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NEW YORK: Investors are preparing for a rockier ride ahead for markets, as worries over slowing growth, a looming rollback of the Federal Reserve’s easy money policies and a global Covid-19 resurgence threaten a rally that has seen the S&P 500 double from last year’s lows.
Signs of caution abound, even as U.S. stocks hover near record highs.
Goldman Sachs economists recently lowered their tracking estimate of U.S. economic growth in the third quarter to 5.5% from 9% due to the impact of the Delta variant.
Fund managers surveyed by BofA Global Research said they boosted cash overweights to the highest level since October 2020 while adding to positions in defensive sectors such as healthcare and utilities.
Worries over slowing growth in China and other major economies have hit prices for oil, copper and other raw materials while the U.S. dollar, a key destination for nervous investors, stands at its highest level in nearly nine months against a basket of currencies.
Even retail investors, a group that has supported rallies in everything from tech stocks to crypto over the past year, appear to be cooling their heels. Online brokerage Robinhood, the gateway for many retail investors into so-called meme stocks, said Wednesday its clients are likely to slow their trading in coming months.
Past warnings of a coming pullback have so far failed to play out this year, and cutting exposure to stocks has been a losing strategy during the market’s run from its 2020 lows, reinforcing the idea that there are few assets where investors have been able to notch the type of returns seen in equities.
Still, the looming risks have bolstered the view that markets may be more turbulent in the months ahead.
"We have gotten past that euphoria-type of rally where everything, all asset classes and all stocks, continued to rally," said Megan Horneman, director of portfolio strategy at Verdence Capital Advisors, which oversees about $3 billion in assets. Now “you have to be a bit more selective.”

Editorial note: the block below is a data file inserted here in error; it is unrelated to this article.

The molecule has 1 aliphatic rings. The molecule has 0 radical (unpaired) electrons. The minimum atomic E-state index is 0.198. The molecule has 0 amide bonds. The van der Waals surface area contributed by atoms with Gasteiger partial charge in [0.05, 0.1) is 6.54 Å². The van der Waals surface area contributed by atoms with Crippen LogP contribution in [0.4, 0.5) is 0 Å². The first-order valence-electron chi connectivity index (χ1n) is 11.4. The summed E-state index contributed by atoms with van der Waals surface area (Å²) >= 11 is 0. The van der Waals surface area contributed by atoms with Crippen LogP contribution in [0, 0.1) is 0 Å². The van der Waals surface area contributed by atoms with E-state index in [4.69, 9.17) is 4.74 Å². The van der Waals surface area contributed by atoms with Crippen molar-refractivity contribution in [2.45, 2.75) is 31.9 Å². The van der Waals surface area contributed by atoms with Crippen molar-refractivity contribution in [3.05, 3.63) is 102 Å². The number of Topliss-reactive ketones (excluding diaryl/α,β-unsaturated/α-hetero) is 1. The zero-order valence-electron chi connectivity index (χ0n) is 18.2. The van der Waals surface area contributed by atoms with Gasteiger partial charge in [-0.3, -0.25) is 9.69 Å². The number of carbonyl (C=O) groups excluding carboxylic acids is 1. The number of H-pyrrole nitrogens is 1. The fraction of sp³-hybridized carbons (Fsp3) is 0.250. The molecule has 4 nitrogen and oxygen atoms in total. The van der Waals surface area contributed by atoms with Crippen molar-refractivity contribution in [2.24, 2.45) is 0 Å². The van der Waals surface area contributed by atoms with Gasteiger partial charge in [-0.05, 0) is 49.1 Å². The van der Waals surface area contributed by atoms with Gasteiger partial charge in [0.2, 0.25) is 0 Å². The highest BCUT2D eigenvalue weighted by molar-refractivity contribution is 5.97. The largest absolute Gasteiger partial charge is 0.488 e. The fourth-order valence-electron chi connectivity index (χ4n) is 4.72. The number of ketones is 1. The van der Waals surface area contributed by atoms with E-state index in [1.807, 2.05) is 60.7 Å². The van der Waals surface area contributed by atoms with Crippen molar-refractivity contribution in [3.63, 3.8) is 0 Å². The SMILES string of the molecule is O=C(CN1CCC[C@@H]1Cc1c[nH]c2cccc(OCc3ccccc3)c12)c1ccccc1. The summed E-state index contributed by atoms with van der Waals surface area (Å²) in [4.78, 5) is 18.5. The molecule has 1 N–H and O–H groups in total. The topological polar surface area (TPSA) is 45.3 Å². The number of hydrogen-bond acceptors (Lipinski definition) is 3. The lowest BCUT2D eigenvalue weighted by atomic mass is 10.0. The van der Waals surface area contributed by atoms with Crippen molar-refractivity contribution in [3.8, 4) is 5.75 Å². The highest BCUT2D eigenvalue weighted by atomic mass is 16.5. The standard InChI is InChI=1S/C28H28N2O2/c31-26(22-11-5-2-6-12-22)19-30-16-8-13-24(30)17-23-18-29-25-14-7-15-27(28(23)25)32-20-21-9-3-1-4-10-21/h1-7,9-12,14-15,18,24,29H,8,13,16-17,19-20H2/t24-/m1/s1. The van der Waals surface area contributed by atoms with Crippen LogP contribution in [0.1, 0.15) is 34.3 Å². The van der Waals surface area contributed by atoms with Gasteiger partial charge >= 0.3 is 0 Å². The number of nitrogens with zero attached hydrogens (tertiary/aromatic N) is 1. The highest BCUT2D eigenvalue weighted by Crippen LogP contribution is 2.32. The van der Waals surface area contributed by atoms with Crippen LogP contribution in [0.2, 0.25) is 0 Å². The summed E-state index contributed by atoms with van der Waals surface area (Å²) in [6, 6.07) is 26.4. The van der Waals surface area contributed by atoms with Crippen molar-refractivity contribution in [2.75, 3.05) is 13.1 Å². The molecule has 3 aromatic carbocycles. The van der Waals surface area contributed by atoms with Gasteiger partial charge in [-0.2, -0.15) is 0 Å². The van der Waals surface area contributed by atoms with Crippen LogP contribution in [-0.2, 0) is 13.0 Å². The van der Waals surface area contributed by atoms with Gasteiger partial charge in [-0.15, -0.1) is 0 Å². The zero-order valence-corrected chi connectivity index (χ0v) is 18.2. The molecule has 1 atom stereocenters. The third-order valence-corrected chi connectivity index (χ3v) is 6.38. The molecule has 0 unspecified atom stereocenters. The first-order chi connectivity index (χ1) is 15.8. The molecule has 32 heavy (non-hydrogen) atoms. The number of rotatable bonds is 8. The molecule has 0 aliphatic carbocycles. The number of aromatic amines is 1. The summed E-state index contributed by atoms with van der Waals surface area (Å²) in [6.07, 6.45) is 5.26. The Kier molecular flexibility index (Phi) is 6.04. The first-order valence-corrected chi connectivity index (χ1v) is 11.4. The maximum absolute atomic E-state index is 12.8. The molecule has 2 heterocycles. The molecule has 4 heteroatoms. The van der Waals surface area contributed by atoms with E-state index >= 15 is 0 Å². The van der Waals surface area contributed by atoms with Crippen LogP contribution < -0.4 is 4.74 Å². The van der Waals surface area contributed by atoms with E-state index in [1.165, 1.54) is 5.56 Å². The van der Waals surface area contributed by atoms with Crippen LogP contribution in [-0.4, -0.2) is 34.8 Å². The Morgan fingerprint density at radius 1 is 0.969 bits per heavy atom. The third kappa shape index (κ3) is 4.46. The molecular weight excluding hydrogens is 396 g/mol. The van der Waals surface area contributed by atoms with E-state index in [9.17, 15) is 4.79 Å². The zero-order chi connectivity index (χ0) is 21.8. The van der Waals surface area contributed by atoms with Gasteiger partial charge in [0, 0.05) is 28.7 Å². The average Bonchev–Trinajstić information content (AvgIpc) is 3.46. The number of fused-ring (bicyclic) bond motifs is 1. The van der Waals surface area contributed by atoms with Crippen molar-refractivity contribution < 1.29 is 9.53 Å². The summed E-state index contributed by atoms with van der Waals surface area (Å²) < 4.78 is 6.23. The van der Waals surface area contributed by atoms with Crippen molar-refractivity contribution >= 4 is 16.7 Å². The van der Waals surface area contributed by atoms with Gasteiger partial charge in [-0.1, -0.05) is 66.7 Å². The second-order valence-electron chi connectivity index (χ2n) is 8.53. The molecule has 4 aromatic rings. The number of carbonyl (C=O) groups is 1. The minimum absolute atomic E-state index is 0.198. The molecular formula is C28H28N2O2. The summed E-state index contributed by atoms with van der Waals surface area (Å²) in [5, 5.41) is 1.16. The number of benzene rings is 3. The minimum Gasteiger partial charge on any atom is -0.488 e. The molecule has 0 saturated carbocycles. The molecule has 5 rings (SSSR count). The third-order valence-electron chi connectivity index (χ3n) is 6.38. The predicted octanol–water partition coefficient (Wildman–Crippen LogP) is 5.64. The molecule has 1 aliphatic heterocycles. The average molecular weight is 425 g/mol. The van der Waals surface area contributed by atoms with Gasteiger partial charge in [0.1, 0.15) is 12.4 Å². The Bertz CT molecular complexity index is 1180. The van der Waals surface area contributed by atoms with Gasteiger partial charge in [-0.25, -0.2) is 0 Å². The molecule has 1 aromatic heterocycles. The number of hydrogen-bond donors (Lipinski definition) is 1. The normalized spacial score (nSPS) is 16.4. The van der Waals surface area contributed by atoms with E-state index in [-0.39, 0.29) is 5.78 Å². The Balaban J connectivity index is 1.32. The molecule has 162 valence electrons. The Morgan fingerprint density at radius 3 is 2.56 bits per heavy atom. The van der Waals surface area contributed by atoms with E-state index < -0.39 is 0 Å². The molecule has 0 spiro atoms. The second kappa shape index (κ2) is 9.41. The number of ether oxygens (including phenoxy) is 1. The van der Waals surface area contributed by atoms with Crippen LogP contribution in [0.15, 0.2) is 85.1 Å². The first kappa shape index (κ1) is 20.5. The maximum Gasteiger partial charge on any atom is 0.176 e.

Among investors’ key worries is the risk that the Fed, faced with stronger-than-expected inflation, begins pulling back on its support for the economy just as growth starts ebbing and the coronavirus’ Delta variant threatens to rollback reopenings across the country.
"We got such tremendous Federal Reserve monetary support for the economy for some time, so the market has trepidation about Fed taper and what that is going to do for growth," said Rob Haworth, senior investment strategy director at U.S. Bank Wealth Management.
Investors will be watching next week’s central bank symposium in Jackson Hole, Wyoming for clues on when the Fed will begin slowing its $120 billion purchases of U.S. government bonds. read more
BofA Global Research analysts earlier this week moved up their timeline for the start of the Fed’s taper to November, from a previous forecast of January, believing that minutes from the central bank’s most recent policy meeting, released Wednesday, signaled a greater likelihood of an unwind beginning this year. read more